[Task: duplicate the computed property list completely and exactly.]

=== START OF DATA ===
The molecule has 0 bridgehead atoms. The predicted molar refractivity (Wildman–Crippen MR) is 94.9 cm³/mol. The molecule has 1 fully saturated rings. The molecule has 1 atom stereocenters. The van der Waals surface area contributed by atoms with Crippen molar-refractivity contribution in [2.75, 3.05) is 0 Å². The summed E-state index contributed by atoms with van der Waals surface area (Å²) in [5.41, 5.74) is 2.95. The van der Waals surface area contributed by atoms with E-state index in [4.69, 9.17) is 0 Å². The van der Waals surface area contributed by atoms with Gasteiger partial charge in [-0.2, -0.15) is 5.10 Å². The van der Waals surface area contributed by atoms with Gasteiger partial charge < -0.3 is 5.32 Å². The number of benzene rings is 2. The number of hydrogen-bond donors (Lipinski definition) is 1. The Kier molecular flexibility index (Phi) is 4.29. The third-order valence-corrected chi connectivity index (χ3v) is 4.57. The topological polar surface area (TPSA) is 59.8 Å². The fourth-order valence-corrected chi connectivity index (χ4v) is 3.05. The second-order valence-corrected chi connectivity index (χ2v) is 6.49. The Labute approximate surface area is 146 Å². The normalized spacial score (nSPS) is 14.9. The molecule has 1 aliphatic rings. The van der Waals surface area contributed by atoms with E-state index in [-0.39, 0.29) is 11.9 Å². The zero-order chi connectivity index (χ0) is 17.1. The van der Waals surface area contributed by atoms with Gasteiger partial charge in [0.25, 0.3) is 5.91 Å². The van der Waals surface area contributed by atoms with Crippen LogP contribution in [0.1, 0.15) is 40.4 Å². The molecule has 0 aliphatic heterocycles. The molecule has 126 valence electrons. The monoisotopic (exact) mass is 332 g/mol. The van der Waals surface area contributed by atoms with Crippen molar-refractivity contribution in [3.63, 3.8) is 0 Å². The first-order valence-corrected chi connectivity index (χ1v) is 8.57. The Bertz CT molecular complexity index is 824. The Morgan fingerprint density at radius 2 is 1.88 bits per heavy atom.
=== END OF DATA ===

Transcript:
The molecule has 0 bridgehead atoms. The predicted molar refractivity (Wildman–Crippen MR) is 94.9 cm³/mol. The molecule has 1 fully saturated rings. The molecule has 1 atom stereocenters. The van der Waals surface area contributed by atoms with Crippen molar-refractivity contribution in [2.75, 3.05) is 0 Å². The summed E-state index contributed by atoms with van der Waals surface area (Å²) in [5.41, 5.74) is 2.95. The van der Waals surface area contributed by atoms with E-state index in [4.69, 9.17) is 0 Å². The van der Waals surface area contributed by atoms with Gasteiger partial charge in [-0.2, -0.15) is 5.10 Å². The van der Waals surface area contributed by atoms with Gasteiger partial charge < -0.3 is 5.32 Å². The number of benzene rings is 2. The number of hydrogen-bond donors (Lipinski definition) is 1. The Kier molecular flexibility index (Phi) is 4.29. The third-order valence-corrected chi connectivity index (χ3v) is 4.57. The topological polar surface area (TPSA) is 59.8 Å². The fourth-order valence-corrected chi connectivity index (χ4v) is 3.05. The second-order valence-corrected chi connectivity index (χ2v) is 6.49. The Labute approximate surface area is 146 Å². The normalized spacial score (nSPS) is 14.9. The molecule has 1 aliphatic rings. The van der Waals surface area contributed by atoms with E-state index in [-0.39, 0.29) is 11.9 Å². The zero-order chi connectivity index (χ0) is 17.1. The van der Waals surface area contributed by atoms with Gasteiger partial charge in [0.25, 0.3) is 5.91 Å². The van der Waals surface area contributed by atoms with Crippen LogP contribution in [0.1, 0.15) is 40.4 Å². The molecule has 0 aliphatic heterocycles. The molecule has 126 valence electrons. The monoisotopic (exact) mass is 332 g/mol. The van der Waals surface area contributed by atoms with Crippen molar-refractivity contribution in [3.63, 3.8) is 0 Å². The first-order valence-corrected chi connectivity index (χ1v) is 8.57. The Bertz CT molecular complexity index is 824. The Morgan fingerprint density at radius 2 is 1.88 bits per heavy atom.